WASHINGTON — The chairman of the Senate banking panel asked Attorney General Merrick B. Garland on Tuesday for information about whether Credit Suisse continued to help rich Americans defraud the I.R.S. even after it signed a settlement agreement with the Justice Department vowing to stop the practice.
At issue is a retired professor named Dan Horsky, whom Credit Suisse helped to evade tax payments on $200 million in assets. A whistle-blower made federal prosecutors aware of Mr. Horsky’s account in the summer of 2014, and it clearly violated the terms of the settlement agreement that Credit Suisse had agreed to just weeks earlier.
But the Justice Department under the Obama and Trump administrations never punished Credit Suisse for violating the deal, even though the whistle-blower’s information led Mr. Horsky to plead guilty to tax evasion in 2016.
Senator Ron Wyden, Democrat of Oregon and chairman of the Senate Finance Committee, asked Mr. Garland for more information about the Horsky account and anything else that might show whether Credit Suisse executives made false statements to Congress, to the Justice Department and to the courts when it said it vowed to cooperate with U.S. government efforts to force the wealthiest Americans to pay their taxes.
The scrutiny around Credit Suisse’s private wealth management practices comes at a sensitive time for the bank. Last week it reported significant losses because of loans it made to a collapsed investment firm and said that Switzerland’s financial regulator would investigate the bank’s risk management practices. Regulators are also investigating a spying scandal and the sale of billions of dollars worth of investments that were reminiscent of the shoddy subprime mortgage bonds that led to the 2008 global financial crisis.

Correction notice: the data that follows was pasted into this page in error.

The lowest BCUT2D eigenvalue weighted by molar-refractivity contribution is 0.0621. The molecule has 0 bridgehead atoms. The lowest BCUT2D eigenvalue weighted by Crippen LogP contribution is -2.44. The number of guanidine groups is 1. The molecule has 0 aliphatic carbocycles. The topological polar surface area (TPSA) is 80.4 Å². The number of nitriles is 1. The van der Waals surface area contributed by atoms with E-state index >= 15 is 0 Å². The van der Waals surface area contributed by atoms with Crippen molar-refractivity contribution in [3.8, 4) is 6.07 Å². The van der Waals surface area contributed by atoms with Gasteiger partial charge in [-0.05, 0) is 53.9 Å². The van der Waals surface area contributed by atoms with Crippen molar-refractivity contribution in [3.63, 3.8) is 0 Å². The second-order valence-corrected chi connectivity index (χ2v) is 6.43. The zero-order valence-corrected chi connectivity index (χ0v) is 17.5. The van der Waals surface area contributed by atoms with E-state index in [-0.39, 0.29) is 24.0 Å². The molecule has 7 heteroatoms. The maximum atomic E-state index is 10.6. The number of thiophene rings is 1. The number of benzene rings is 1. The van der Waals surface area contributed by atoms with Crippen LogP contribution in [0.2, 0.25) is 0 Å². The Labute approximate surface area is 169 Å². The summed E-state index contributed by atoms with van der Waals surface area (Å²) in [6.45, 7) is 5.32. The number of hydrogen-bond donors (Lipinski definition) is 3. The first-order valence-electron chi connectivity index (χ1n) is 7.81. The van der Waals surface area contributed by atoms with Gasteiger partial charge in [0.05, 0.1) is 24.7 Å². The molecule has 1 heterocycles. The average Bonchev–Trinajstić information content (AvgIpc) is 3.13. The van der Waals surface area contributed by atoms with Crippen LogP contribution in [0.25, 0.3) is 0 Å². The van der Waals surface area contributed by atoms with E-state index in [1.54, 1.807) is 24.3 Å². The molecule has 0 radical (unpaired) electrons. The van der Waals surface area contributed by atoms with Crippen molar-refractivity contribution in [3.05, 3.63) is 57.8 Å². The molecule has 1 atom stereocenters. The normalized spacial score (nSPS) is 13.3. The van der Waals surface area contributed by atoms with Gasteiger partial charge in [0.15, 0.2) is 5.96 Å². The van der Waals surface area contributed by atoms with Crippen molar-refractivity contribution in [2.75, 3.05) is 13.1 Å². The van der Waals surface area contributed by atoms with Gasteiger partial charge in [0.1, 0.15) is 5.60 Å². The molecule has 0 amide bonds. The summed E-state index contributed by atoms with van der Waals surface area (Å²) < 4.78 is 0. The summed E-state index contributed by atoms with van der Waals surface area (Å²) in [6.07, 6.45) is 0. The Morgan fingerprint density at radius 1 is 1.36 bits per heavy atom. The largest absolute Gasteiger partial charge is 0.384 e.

“Public reports and federal court documents raise important questions as to whether Credit Suisse has fully complied with its plea agreement,” Mr. Wyden wrote in a letter to Mr. Garland.
“The plea agreement is expressly contingent on Credit Suisse’s performance of all of its material obligations,” Mr. Wyden added; it “specifies that if Credit Suisse should fail to fully perform its obligations, the ‘agreement not to further prosecute shall be null and void.’”
Should prosecutors decide that Credit Suisse violated its agreement with the Justice Department, the bank could be exposed to legal liability and more fines.
Mr. Wyden asked the Justice Department for a briefing on the Horsky case by May 11.
A spokesman said that the Justice Department had received the letter, but had no immediate comment. A Credit Suisse spokeswoman said that since the 2014 settlement, the company “has cooperated fully with U.S. authorities and will continue to do so.”
Mr. Wyden also asked that the department help him verify whether Credit Suisse executives provided false statements to the Senate in February 2014, when they testified about whether the bank had stopped helping wealthy Americans evade taxes.